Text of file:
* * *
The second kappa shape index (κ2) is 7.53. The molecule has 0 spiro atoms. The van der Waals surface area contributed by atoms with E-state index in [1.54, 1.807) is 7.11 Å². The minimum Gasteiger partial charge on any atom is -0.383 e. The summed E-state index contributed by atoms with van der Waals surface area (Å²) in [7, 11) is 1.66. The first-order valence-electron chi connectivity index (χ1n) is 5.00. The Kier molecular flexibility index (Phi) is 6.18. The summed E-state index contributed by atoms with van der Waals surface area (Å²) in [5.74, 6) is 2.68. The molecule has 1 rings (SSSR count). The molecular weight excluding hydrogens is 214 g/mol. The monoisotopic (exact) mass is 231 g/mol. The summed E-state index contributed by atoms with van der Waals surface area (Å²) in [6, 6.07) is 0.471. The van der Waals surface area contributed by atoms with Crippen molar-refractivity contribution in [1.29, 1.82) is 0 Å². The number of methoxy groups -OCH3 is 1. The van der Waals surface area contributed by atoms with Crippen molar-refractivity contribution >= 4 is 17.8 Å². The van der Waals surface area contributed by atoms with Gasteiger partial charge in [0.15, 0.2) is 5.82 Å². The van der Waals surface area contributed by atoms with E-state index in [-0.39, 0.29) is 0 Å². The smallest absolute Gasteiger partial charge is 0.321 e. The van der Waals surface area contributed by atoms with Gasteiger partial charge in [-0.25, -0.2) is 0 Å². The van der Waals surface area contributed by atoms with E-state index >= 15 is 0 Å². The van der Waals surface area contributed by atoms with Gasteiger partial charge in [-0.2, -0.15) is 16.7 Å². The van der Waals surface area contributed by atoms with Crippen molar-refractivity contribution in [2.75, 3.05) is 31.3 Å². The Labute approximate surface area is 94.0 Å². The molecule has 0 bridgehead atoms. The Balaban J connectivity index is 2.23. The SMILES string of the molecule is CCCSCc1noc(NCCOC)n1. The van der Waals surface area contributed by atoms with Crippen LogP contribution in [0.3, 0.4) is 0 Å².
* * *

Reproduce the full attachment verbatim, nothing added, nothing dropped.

The second kappa shape index (κ2) is 7.53. The molecule has 0 spiro atoms. The van der Waals surface area contributed by atoms with E-state index in [1.54, 1.807) is 7.11 Å². The minimum Gasteiger partial charge on any atom is -0.383 e. The summed E-state index contributed by atoms with van der Waals surface area (Å²) in [7, 11) is 1.66. The first-order valence-electron chi connectivity index (χ1n) is 5.00. The Kier molecular flexibility index (Phi) is 6.18. The summed E-state index contributed by atoms with van der Waals surface area (Å²) in [5.74, 6) is 2.68. The molecule has 1 rings (SSSR count). The molecular weight excluding hydrogens is 214 g/mol. The monoisotopic (exact) mass is 231 g/mol. The summed E-state index contributed by atoms with van der Waals surface area (Å²) in [6, 6.07) is 0.471. The van der Waals surface area contributed by atoms with Crippen molar-refractivity contribution in [1.29, 1.82) is 0 Å². The number of methoxy groups -OCH3 is 1. The van der Waals surface area contributed by atoms with Crippen molar-refractivity contribution >= 4 is 17.8 Å². The van der Waals surface area contributed by atoms with Gasteiger partial charge in [0.15, 0.2) is 5.82 Å². The van der Waals surface area contributed by atoms with E-state index in [-0.39, 0.29) is 0 Å². The smallest absolute Gasteiger partial charge is 0.321 e. The van der Waals surface area contributed by atoms with Gasteiger partial charge in [-0.25, -0.2) is 0 Å². The van der Waals surface area contributed by atoms with E-state index >= 15 is 0 Å². The van der Waals surface area contributed by atoms with Gasteiger partial charge in [-0.2, -0.15) is 16.7 Å². The van der Waals surface area contributed by atoms with Crippen molar-refractivity contribution in [2.75, 3.05) is 31.3 Å². The Labute approximate surface area is 94.0 Å². The molecule has 0 bridgehead atoms. The Balaban J connectivity index is 2.23. The SMILES string of the molecule is CCCSCc1noc(NCCOC)n1. The van der Waals surface area contributed by atoms with Crippen LogP contribution in [0.3, 0.4) is 0 Å².